1. Annual foot examinations – Some foot and ankle issues can arise with subtle symptoms. Catching a problem early can allow for a simpler intervention. Additionally, since a foot doctor is a fully-licensed medical professional, they can help diagnose other problems that may present symptoms affecting the feet. In fact, some patients learn about their diabetes after coming for a foot problem checkup.
  2. Conditions or diseases like arthritis, gout, or diabetes – Speaking of diabetes, folks with certain diseases can develop side effects that affect the feet. A podiatrist can help you manage symptoms like pain or numbness.
  3. Swelling or numbness – If you have swelling or numbness that is unexplained or persists for a long time, come in to check for underlying conditions.
  4. New deformities or changes in skin – Sometimes changes in the feet go unnoticed compared to changes in other parts of the body. That’s why it’s important to check the feet often for any changes that might need treatment. Additionally, severely dry, cracked heels, as well as other conditions like Athlete’s foot or psoriasis may require podiatrist help for treatment.
  5. Ingrown or fungal toenails – Most times, moderate to severe cases of ingrown or fungal toenails requires the attention of a podiatrist. Trying to treat these toenail conditions at home may be fruitless or even more harmful (e.g. trying to pry out ingrown toenails can lead to infection).

As you can see, there are many reasons why you might want to make an appointment at our Crofton, MD office to see our board-certified podiatrist, Dr. Brad Toll. At Crofton Podiatry, we will use the latest treatment options to assess and take care of your foot and ankle care needs. Please contact us and visit our podiatry team at our Crofton, MD office, which also serves the surrounding areas of Gambrills, Odenton, and Bowie, MD.

 

By Crofton Podiatry
May 30, 2018
Category: Foot health
Tags: Diabetes   Ulcers   cancer  

You have probably heard all about the negative effects that smoking has on your body. It has been known to cause health problems (and even cancer) for almost every organ in your body. But in case you need another reason to quit smoking, your feet and ankles can be negatively affected too.

The most obvious way that cigarettes affect the body is that the nicotine constricts the size of the arteries, making it more likely for them to get clogged. Additionally, when smoking, you inhale carbon monoxide while breathing, reducing the amount of oxygen you are able to intake. The carbon monoxide then attaches to hemoglobin in our blood, which prevents essential oxygen from being delivered to the rest of our body, including the feet.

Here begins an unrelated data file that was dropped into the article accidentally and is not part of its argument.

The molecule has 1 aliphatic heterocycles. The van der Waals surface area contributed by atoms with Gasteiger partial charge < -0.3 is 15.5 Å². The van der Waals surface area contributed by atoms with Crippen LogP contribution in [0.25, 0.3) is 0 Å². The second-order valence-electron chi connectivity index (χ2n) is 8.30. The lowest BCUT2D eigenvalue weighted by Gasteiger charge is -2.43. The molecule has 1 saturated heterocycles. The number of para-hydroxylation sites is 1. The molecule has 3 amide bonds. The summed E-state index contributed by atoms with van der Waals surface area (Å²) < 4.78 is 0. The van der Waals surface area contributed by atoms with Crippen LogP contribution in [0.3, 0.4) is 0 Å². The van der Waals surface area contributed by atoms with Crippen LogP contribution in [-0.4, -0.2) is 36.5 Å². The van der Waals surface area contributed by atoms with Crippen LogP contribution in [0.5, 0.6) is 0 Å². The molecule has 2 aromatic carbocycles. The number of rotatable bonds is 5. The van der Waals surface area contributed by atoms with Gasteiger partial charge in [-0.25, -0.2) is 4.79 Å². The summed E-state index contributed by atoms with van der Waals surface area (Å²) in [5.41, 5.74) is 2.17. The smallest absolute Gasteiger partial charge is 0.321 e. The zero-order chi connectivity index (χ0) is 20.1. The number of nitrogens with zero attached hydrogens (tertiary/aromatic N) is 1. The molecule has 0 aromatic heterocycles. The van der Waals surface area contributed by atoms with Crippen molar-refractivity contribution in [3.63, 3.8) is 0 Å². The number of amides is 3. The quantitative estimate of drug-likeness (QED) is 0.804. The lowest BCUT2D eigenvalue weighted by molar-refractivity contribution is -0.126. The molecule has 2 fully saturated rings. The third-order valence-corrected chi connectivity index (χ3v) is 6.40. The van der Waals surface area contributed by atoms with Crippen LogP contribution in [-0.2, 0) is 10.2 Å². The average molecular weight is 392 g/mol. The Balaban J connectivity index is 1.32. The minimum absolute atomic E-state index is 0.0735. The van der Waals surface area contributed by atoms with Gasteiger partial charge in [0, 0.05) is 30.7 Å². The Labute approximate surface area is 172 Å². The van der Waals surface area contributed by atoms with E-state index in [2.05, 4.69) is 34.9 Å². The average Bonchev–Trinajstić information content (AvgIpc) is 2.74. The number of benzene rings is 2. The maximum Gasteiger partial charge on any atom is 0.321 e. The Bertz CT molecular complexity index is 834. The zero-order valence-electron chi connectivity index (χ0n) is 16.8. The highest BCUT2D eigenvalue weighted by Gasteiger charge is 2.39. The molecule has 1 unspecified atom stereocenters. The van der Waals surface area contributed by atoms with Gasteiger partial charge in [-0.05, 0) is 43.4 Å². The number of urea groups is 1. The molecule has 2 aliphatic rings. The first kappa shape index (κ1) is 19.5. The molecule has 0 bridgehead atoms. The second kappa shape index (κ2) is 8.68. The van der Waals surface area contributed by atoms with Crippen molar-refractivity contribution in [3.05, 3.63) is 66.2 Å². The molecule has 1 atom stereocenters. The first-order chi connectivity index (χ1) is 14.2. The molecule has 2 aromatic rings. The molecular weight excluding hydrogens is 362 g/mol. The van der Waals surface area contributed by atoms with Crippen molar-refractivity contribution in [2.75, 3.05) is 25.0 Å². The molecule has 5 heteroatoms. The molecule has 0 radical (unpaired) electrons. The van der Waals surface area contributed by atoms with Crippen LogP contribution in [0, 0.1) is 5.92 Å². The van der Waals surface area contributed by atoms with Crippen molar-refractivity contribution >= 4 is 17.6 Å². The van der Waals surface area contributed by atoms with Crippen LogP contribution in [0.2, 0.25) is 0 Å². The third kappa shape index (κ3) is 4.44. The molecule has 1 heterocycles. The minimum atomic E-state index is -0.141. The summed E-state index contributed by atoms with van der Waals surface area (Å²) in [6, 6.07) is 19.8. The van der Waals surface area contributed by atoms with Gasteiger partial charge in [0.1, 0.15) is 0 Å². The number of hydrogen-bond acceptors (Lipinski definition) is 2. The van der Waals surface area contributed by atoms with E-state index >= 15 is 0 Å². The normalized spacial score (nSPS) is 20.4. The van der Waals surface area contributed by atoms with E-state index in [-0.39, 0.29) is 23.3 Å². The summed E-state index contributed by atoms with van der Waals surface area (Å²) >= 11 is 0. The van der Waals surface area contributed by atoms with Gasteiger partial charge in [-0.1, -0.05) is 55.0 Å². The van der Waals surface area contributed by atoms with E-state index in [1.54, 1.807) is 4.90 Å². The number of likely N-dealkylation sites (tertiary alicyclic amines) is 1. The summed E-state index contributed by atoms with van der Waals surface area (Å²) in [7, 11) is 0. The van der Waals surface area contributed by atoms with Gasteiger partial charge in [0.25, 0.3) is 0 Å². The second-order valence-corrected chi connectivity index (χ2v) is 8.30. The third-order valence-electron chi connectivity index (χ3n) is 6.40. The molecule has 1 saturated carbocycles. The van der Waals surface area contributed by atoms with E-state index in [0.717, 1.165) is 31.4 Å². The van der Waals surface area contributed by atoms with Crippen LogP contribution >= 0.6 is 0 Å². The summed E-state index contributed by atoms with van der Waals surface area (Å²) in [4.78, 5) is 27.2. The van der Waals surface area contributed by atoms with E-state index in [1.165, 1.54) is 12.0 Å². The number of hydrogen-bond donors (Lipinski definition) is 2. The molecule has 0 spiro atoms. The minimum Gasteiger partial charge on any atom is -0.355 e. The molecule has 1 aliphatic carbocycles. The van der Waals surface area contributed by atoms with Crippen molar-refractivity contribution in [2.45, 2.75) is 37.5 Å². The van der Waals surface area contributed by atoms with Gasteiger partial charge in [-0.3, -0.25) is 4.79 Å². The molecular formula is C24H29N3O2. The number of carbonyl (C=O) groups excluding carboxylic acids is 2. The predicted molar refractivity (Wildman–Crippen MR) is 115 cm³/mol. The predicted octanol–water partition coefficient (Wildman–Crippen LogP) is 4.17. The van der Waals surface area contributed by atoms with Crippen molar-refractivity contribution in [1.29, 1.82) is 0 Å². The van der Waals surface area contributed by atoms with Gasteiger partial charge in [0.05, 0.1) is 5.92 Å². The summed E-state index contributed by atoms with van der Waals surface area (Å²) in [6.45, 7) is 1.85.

What symptoms are felt in the feet when you smoke?

  • numbness
  • tingling
  • cold
  • soreness or pain
  • wounds/ulcers that heal slowly
  • pale skin
  • slow hair and nail growth

Smoking can increase the chances of certain conditions that negatively affect the feet. Mainly, smoking is more likely to cause Peripheral Artery Disease (PAD). Plaque can build up in the smaller arteries, making it harder for blood and fluids to circulate. This prevents essential nutrients from being delivered to the rest of the body, especially the feet and lower legs.

Those who have diabetes and who are smokers are an even higher risk of losing sensation in the feet. On top of reduced circulation, high blood sugar levels damage the peripheral nerves (peripheral neuropathy), making it hard for the feet to communicate with the rest of the body.

When you think about the negative effects of smoking, you may not even remember to think about the feet, but they are certainly affected. It can result in many negative foot health complications, which we can help you with.

To get an assessment of your feet and ankles, make an appointment at our Crofton, MD office to see our board-certified podiatrist, Dr. Brad Toll. At Crofton Podiatry, we will use the latest treatment options to take care of your foot and ankle care needs. Our team is ready to assist you at our Crofton, MD office, which also serves the surrounding Gambrills, Odenton, and Bowie, MD areas.




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2411 Crofton Lane, Suite 25
Crofton, MD 21114

Podiatrist - Crofton, Crofton Podiatry, 2411 Crofton Lane, Suite 25, Crofton MD, 21114 (410) 721-4505